The Printing Press
At the height of the Hussite movement that swept Protestant Reformation in the early 1400’s, the authorities demanded that over 200 manuscripts of heretical writings to be burnt. The people on both sides of this political and religious upheaval quickly realized the significance of their act; that two hundred hand written documents would be not only be extremely hard and time consuming to replace but finding trained scribes were a rare commodity among the largely illiterate populations of Middle Ages. After all, most of these scribes were taught and employed by the Church, and it would seem unlikely that the Church would loan out its scribes to recopy the works of heretics. Even though the Hussites did more than defend their own against the Church’s wrath, their radical movement was confined mainly within the borders of their homeland of Bohemia. One of the main reasons for this limitation was due to the inability to spread the word beyond their homeland borders. A century later this would all change.
Like many other inventions, the printing press was not just the result of one man’s ingenious insight into all the problems to which the press could solve, but rather came along when the right conditions existed at the right time and place. In this case, the right time was in the mid 1400’s in Europe. The invention itself came from the combination of several different inventions and innovations such as: “block printing, rag paper, oil based ink, interchangeable metal type, and the squeeze press” (Jones, 1997). If there were to be one process to thank for such an innovation in the publishing world, it would the rise of small towns across Europe that sparked trade with the outside world. This trade network extended all the way east to China and would facilitate the access to the essential raw materials that Johannes Gutenburg needed in order to create the printing press. The trade network exposed Europe to the three things vital to the invention of the printing press; rag paper, block printing, and, oddly enough, the Black Death. (Kreis, 2004)
For centuries the Chinese had been making rag paper, which was traditionally made from the pulp of water and discarded rags that where then pressed into sheets of paper. The use of cotton aided the absorption of color which would be the ink. The technology of making such paper was spread from when the Arabs had met the Chinese during the battle of Talas River in 751 AD, in which several prisoners happened to be skilled in this art. The technology slowly spread across the Muslim world, north to Spain and eventually to the rest of Western Europe by the late 1200’s (All About Paper).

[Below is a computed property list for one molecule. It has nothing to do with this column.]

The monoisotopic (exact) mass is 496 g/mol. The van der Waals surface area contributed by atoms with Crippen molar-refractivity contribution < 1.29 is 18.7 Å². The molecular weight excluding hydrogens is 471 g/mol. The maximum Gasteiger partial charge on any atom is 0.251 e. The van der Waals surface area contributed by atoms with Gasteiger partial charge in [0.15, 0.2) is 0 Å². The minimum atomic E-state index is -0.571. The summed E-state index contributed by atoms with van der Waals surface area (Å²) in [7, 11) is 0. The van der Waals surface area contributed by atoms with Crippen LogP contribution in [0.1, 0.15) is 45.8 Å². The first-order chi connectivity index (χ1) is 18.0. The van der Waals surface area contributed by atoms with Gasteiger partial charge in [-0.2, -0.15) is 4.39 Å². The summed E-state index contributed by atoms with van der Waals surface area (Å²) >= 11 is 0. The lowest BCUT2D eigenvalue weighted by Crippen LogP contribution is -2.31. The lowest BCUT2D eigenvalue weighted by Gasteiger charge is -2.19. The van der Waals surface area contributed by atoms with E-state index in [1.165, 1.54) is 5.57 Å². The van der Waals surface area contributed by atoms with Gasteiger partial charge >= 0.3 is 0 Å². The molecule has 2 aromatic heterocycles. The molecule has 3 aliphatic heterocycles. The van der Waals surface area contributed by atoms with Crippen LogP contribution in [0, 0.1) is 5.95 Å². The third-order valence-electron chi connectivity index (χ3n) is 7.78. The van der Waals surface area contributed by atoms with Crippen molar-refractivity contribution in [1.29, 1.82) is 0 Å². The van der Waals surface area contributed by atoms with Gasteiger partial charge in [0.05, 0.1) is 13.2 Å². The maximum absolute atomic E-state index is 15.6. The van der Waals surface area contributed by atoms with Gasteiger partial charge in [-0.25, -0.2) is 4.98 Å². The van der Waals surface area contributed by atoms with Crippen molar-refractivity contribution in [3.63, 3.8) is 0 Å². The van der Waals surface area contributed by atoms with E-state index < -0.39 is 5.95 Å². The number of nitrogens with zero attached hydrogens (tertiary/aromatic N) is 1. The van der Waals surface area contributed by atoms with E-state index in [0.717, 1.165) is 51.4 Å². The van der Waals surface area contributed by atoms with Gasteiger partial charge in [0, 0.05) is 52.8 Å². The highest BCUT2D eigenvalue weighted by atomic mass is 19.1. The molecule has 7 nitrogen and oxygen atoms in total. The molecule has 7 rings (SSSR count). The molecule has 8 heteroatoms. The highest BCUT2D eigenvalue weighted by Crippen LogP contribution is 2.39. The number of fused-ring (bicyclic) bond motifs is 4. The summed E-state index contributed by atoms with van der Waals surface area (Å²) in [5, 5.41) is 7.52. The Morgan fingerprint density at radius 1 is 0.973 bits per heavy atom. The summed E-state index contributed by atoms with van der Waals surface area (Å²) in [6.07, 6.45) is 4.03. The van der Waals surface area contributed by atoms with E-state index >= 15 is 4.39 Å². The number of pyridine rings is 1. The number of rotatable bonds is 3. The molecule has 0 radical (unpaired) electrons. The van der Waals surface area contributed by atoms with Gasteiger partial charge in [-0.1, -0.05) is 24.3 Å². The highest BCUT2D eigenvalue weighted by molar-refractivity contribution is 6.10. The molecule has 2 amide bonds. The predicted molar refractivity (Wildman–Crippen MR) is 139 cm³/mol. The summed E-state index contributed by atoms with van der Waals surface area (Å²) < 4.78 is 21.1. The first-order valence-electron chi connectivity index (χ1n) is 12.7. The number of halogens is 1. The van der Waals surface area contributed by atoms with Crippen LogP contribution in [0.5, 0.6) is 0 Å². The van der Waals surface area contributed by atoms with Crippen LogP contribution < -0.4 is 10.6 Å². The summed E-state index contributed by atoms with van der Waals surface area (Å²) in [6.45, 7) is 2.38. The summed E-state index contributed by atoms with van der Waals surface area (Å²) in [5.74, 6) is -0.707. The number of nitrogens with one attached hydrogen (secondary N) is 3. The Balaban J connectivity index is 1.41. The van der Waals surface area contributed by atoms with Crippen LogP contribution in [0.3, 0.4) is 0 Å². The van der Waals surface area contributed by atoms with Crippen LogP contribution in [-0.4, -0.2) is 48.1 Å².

The Black Death spread to Western Europe thanks to the expanded trade routes, which significantly catalyzed the invention of the printing press in three major ways. First off, those who survived the deadly wrath of the plague, found themselves inheriting the property of those who did not persist the Black Death. Suddenly, many people found themselves a great deal richer, even the peasants. Since the textile industry boomed during this time period which caused an influx of clothes. As the clothes began to wear becoming rags, fourteenth century Europe was left with plenty of old rags which would be turned into rag paper, which was significantly cheaper than parchment (composed of sheepskin) and vellum (composed of calfskin). Both parchment and vellum were used previously to make books. Taking into consideration that it took approximately 170 calfskins or 300 sheepskins to make one copy of the Bible we can only imagine the plunge of paper cost once rags were employed. The Black Death had also killed off many of the monks whom were responsible for copying many of the books, yet due to the overcrowded conditions in the monasteries the mortality rate skyrocketed, even for those devoted to God. This in effect caused the cost of copying books to rise drastically while the cost of paper was...
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